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nitroglycerin(nī'trōglĭs`ərĭn), C3H5N3O9, colorless, oily, highly explosive liquid. It is the nitric acid triester of glycerolglycerol,
, CH2OHCHOHCH2OH, colorless, odorless, sweet-tasting, syrupy liquid. Glycerol is a trihydric alcohol. It melts at 17.
..... Click the link for more information. and is more correctly called glycerol trinitrate. It is insoluble in water but soluble in ether, acetone, benzene, and chloroform. An unstable compound, nitroglycerin decomposes with explosive violence when heated or jarred. It is mixed with an absorbent material to form dynamitedynamite,
explosive made from nitroglycerin and an inert, porous filler such as wood pulp, sawdust, kieselguhr, or some other absorbent material. The proportions vary in different kinds of dynamite; often ammonium nitrate or sodium nitrate is added.
..... Click the link for more information. (which is not so sensitive to slight shocks) and is also used as a component of smokeless powder. Nitroglycerin was discovered (c.1847) by the Italian chemist Ascanio Sobrero and was first produced commercially by Alfred NobelNobel, Alfred Bernhard
, 1833–96, Swedish chemist and inventor. Educated in St. Petersburg, Russia, he traveled as a youth and returned to St. Petersburg in 1852 to assist his father in the development of torpedoes and mines.
..... Click the link for more information. . It is used medicinally to provide temporary relief from the symptoms of angina pectorisangina pectoris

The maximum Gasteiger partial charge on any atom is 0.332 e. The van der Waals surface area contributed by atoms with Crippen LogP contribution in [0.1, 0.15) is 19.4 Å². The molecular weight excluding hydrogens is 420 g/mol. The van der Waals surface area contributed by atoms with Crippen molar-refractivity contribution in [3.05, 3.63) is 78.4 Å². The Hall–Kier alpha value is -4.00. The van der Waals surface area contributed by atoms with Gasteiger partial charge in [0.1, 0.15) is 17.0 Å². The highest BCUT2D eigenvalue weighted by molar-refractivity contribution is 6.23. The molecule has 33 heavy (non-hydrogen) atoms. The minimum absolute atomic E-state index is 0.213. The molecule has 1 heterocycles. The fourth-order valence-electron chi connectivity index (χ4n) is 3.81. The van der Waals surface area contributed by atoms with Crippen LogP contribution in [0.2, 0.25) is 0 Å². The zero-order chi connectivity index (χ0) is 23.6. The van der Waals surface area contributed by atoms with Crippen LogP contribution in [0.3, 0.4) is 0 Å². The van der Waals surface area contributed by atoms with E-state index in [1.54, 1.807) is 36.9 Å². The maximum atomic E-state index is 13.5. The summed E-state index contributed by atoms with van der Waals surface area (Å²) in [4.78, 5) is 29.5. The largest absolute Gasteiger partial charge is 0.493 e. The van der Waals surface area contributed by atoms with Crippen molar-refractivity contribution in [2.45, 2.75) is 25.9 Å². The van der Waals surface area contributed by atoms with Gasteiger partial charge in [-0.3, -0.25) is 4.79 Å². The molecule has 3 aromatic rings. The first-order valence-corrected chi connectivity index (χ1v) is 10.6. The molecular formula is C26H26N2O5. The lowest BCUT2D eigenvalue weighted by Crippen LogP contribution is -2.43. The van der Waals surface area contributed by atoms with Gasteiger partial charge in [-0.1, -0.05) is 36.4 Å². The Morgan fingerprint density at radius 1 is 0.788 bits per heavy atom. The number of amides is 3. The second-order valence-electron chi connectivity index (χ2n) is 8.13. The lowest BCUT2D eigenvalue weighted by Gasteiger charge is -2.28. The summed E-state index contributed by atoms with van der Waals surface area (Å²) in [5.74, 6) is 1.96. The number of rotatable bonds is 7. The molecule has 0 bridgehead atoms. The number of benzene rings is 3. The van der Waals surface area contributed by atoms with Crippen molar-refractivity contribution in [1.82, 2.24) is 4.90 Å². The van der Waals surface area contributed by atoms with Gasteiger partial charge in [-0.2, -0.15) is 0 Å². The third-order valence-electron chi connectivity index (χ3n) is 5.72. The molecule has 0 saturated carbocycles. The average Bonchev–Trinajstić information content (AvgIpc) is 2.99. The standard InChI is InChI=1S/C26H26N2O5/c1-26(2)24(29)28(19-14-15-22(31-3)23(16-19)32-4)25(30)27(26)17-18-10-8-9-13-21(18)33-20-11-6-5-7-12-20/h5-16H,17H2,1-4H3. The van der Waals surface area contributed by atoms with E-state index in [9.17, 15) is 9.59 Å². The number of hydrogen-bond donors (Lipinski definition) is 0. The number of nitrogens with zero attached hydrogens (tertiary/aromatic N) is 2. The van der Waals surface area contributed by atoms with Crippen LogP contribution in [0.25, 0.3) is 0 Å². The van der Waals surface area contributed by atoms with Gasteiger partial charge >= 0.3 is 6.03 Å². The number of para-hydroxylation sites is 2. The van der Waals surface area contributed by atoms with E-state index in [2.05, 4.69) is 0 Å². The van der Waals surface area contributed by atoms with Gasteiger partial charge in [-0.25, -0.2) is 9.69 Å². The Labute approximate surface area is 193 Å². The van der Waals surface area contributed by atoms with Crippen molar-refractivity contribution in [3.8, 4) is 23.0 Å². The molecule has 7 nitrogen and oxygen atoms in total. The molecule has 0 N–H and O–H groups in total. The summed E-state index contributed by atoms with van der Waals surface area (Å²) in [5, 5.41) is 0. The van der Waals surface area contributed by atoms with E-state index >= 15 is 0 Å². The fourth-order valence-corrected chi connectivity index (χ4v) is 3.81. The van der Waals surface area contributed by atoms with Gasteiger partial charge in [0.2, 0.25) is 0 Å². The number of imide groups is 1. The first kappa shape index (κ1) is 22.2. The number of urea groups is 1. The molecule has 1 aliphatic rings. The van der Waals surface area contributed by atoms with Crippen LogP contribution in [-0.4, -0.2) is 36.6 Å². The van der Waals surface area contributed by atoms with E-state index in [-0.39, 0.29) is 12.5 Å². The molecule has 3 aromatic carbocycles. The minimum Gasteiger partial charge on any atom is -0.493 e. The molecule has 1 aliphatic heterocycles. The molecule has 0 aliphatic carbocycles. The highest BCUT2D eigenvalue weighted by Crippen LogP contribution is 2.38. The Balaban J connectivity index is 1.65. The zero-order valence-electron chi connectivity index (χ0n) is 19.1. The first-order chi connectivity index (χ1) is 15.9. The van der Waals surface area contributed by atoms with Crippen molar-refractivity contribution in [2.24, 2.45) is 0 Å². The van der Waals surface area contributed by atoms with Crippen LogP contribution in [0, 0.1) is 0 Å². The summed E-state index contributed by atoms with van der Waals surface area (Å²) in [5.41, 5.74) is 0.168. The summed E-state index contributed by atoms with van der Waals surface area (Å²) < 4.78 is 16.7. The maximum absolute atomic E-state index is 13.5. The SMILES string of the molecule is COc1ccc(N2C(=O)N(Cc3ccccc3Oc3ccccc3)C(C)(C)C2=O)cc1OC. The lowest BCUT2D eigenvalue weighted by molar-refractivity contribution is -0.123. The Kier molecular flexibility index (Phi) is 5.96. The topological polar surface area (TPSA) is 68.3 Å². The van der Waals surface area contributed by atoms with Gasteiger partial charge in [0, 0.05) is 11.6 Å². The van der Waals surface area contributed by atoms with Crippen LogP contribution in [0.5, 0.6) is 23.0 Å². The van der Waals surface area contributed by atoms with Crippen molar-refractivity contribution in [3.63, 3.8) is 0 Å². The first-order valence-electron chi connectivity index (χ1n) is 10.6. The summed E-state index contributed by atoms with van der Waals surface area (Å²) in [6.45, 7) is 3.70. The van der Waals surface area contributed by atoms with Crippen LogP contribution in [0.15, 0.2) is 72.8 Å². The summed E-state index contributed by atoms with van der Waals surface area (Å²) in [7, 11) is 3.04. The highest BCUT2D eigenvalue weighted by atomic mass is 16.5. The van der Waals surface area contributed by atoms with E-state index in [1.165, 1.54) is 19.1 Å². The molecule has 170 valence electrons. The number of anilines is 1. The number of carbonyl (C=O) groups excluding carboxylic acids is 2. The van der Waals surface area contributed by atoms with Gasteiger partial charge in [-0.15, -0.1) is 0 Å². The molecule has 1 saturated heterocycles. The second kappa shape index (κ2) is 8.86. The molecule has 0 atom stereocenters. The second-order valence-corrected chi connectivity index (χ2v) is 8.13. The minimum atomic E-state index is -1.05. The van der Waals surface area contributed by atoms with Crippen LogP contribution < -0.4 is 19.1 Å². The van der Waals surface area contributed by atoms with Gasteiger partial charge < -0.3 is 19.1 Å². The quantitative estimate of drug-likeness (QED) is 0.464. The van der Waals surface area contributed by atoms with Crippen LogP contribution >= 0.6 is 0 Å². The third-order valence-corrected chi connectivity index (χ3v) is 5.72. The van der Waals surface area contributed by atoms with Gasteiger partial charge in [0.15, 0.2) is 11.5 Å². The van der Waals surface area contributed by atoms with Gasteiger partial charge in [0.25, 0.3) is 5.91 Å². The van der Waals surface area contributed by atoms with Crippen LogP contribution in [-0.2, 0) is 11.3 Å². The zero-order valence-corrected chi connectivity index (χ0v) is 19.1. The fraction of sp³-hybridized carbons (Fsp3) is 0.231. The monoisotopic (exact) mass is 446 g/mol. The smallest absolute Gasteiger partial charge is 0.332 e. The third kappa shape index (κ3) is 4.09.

, condition characterized by chest pain that occurs when the muscles of the heart receive an insufficient supply of oxygen. This results when the arteries that supply the heart muscle with oxygenated blood are narrowed by arteriosclerosis.
..... Click the link for more information. ; the body converts it to nitric oxide, which causes narrowed blood vessels to relax.
(glyceryl trinitrate), ONO2CH2—CHO-NO2—CH2ONO2, the triester of glycerol with nitric acid; a powerful explosive.
Nitroglycerin is an oily, colorless liquid that crystallizes in two modifications: a labile form (melting point, 2.8°C) and a stable form (melting point, 13.5°C). Density, 1.591 g/cm3 (25°C). Nitroglycerin is virtually insoluble in water but readily soluble in acetone, ether, and benzene. It explodes upon even a slight impact. Heat of explosion, 6.3 megajoules per kg, or 1,500 kcal/kg; detonation rate, 7.7 km/sec; volume of gaseous explosion products, 713 liters per kg; flash point, ∼200°C.
Nitroglycerin is produced by nitration of glycerol with a nitrating mixture. It is used in significant quantities as a secondary explosive in the production of dynamites and various propellants.
Nitroglycerin produces dilation of the cardiac blood vessels; it is used in medical practice in the form of an ethanol solution (in drops) and in tablets to relieve attacks of angina pectoris.